The movie also shows Stereotyping. It refers to judging someone on the basis of our perception to the group to which that person belongs. Several jurors in the movie are shown to be racist. Juror 3 is found extremely opinionated, as throughout the story, he isn’t accepting any opinion different from his. He also brings his racial prejudices in the jury room. Later on during the discussion Juror 10 says that the boy has lived in the slum throughout his life and is capable of committing crimes. This shows that the Juror was not respecting the boy’s livelihood.
The concept of Perception is also seen throughout the movie. It is the process by which individuals organize and interpret their sensory impressions to give meaning to their environment. The way in which the Jurors perceive an eighteen-year to be guilty and gradually change their perception to not guilty. The Jurors had made certain perceptions from the starting which made them think him to be a culprit. One of the Jurors said that he was guilty as he belonged to a slum and thus cannot be trusted. This showed that the Juror had a perception for slum people.
The movies also provide us with insights of effective leadership. The juror 8 is the only one to vote ‘not guilty’ as he wants to have a discussion and doesn’t want the decision to be taken for the sake of it. During the deliberation he is convinced that there was a reasonable doubt. He empathizes and tries to put other jurors in an eighteen year old boy’s situation and provides strong argument that change votes of jurors from ‘guilty’ to ‘not guilty’. He was calm, composed and considerate about every single detail about the case.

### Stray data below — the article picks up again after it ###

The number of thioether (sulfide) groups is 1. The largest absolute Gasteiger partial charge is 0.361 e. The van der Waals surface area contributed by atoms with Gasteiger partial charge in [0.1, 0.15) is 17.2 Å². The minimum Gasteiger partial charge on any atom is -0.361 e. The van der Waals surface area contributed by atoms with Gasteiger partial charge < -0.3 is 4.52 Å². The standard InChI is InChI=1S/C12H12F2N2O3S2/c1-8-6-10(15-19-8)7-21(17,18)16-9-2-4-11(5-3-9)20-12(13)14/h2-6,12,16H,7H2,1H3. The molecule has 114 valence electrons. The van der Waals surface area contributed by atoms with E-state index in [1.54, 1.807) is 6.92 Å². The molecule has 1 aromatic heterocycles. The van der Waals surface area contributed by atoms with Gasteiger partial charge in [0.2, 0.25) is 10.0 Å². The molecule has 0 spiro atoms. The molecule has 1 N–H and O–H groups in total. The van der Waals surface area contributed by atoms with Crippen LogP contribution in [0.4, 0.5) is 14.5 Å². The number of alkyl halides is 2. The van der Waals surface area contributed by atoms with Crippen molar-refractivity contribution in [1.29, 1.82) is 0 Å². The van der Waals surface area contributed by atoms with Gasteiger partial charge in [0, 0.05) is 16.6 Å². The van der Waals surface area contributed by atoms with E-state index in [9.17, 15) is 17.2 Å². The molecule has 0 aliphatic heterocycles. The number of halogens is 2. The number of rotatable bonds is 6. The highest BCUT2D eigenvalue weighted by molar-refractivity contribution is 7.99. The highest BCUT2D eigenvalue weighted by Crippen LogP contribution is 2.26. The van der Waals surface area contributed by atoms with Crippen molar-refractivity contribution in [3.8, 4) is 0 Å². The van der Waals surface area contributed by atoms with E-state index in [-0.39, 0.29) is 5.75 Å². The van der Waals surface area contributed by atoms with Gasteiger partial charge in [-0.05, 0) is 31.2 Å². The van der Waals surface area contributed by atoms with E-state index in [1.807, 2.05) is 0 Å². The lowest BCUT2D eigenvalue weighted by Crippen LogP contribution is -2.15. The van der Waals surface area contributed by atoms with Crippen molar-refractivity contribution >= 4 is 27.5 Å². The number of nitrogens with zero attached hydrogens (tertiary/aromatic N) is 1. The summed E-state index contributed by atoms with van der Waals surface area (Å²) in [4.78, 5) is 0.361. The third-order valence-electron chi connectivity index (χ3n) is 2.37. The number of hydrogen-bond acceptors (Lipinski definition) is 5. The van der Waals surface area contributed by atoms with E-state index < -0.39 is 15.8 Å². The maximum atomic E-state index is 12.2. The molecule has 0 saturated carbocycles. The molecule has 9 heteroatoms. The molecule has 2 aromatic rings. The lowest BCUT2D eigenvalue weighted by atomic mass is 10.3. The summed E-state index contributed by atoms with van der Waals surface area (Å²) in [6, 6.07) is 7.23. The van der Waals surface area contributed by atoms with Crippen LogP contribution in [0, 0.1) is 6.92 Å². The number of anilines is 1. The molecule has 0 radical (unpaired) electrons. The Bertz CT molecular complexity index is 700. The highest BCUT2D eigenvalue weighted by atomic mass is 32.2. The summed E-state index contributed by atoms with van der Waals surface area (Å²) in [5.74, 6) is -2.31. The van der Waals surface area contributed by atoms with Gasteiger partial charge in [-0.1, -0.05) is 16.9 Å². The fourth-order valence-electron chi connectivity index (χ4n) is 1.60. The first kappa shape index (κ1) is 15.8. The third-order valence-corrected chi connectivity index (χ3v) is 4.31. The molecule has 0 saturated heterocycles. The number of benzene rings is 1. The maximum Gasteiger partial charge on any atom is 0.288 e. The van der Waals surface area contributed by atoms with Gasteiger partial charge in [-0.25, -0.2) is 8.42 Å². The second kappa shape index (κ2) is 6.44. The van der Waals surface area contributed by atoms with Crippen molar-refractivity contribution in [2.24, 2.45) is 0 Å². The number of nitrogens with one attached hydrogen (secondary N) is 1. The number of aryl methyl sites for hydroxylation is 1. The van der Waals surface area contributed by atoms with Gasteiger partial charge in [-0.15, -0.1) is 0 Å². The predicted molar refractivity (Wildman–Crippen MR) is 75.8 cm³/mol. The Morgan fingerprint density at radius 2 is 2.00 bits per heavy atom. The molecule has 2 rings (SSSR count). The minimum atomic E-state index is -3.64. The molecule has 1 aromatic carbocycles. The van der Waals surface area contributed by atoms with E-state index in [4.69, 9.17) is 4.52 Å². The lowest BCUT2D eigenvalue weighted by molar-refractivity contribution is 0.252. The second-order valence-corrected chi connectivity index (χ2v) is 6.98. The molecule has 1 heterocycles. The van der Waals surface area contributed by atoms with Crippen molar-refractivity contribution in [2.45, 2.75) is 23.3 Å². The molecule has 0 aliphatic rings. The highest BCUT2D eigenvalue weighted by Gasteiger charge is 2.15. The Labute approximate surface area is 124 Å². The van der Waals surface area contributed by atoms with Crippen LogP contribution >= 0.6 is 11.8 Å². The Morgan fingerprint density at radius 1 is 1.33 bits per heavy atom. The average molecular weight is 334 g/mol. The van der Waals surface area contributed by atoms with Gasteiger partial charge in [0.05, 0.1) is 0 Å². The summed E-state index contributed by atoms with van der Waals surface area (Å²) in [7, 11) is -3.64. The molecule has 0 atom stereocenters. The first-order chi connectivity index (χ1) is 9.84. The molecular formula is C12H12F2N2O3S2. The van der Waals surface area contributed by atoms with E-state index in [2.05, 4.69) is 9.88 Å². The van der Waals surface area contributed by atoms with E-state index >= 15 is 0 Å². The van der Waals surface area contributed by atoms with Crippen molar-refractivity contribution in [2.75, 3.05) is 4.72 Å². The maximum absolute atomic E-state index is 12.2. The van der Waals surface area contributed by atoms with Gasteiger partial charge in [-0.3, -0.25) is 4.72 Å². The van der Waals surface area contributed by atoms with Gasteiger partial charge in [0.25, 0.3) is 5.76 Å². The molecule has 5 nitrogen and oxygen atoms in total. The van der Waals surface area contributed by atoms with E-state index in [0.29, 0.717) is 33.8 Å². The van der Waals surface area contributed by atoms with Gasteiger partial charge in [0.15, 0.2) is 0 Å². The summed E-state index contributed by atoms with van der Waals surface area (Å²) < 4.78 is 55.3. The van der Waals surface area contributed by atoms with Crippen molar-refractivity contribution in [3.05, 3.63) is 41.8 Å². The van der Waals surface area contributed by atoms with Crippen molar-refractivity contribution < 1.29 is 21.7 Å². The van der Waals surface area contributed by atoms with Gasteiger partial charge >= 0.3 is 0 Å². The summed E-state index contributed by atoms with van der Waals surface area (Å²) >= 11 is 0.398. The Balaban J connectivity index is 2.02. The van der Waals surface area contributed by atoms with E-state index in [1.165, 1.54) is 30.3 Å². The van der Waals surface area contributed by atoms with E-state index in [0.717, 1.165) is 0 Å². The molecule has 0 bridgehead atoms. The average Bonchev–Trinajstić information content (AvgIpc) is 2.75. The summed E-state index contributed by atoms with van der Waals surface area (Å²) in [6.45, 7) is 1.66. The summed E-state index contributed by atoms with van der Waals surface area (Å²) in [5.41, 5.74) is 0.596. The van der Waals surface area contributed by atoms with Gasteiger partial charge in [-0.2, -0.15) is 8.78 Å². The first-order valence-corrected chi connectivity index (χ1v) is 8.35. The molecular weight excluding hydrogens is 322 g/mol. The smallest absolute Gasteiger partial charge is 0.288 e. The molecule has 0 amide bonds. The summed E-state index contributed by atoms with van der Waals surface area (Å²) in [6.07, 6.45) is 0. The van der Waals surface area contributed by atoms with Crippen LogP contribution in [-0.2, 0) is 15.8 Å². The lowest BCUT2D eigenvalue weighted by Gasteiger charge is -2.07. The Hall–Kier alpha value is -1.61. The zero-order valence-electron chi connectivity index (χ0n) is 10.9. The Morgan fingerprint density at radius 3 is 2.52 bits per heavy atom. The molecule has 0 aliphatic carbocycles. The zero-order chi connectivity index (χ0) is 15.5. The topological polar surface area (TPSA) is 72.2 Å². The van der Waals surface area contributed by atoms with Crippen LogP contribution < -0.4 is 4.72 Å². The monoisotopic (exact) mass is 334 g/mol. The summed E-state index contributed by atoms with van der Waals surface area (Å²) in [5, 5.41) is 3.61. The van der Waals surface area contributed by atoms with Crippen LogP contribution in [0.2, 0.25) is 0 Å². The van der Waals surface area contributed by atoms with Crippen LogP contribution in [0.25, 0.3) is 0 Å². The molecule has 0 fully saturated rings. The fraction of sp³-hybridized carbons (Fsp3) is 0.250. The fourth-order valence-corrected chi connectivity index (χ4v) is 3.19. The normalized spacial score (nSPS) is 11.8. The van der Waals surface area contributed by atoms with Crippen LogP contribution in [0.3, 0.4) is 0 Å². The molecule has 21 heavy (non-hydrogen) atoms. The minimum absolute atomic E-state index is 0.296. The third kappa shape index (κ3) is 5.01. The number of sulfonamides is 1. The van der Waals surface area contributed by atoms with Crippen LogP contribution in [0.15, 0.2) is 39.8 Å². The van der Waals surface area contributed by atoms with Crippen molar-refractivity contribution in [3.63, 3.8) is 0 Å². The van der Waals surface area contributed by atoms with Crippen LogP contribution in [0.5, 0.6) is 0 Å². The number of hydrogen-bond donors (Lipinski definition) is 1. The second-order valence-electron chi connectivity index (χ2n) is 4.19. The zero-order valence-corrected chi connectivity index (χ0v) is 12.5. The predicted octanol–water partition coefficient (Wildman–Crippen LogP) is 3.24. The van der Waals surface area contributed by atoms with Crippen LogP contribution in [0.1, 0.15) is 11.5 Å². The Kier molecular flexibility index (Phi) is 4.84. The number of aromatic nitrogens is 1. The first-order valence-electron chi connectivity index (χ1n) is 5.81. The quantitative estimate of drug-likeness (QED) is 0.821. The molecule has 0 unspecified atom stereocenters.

Task oriented approach is also seen as Juror 8 doesn’t sick status or ego boost. He asks a lot of question in order to prove his point and motivates other jurors to analyze the evidence in a concrete manner. Change oriented behavior is seen in Juror 8 as He is the only one to vote ‘not guilty’. Later on when he is asked to justify his decision, he asks the other juror to view this case from different perspective. He also shows his discomfort that decision about the death punishment cannot be taken in five minutes.
The film also that how proper and effective leadership can minimize conflicts and integrate opposing views. This approach tells us to look at the different views as an opportunity to think from their perspective rather than thinking it to be a threat. This can provide the benefit of better and great understanding.
12 angry men is an outstanding film. It is a proof that, for a film to be great, it does not need extensive scenery, elaborate costumes or expensive special effects. It is a gripping depiction of one of the less glamorous parts of the United State’s Justice system. The jury in this film could be swayed against their initial verdict due to reasonable doubt. Discrimination and prejudice are also seen which back their decision of making a judgment. Most of the Jurors were able to write him off as the culprit just because he came from a lower socioeconomic class. In my opinion, the movie is incomplete as there was a reasonable doubt as to whether the culprit was the boy or not, so I would have voted not guilty.
I would recommend this movie to others and give it a “B” grade as it posses the ability to not only sustain interest but to command viewer’s attention for basically its entire running time within a setting of just one room. The camera is so fluid that one forgets that the story is centered in a jury room. The acting is top notch. The movie is thoughtful, well shot, amazingly scripted and fantastically acted masterpiece. The cast and dialogue make this film memorable and the film has some clear moral issues that are addressed.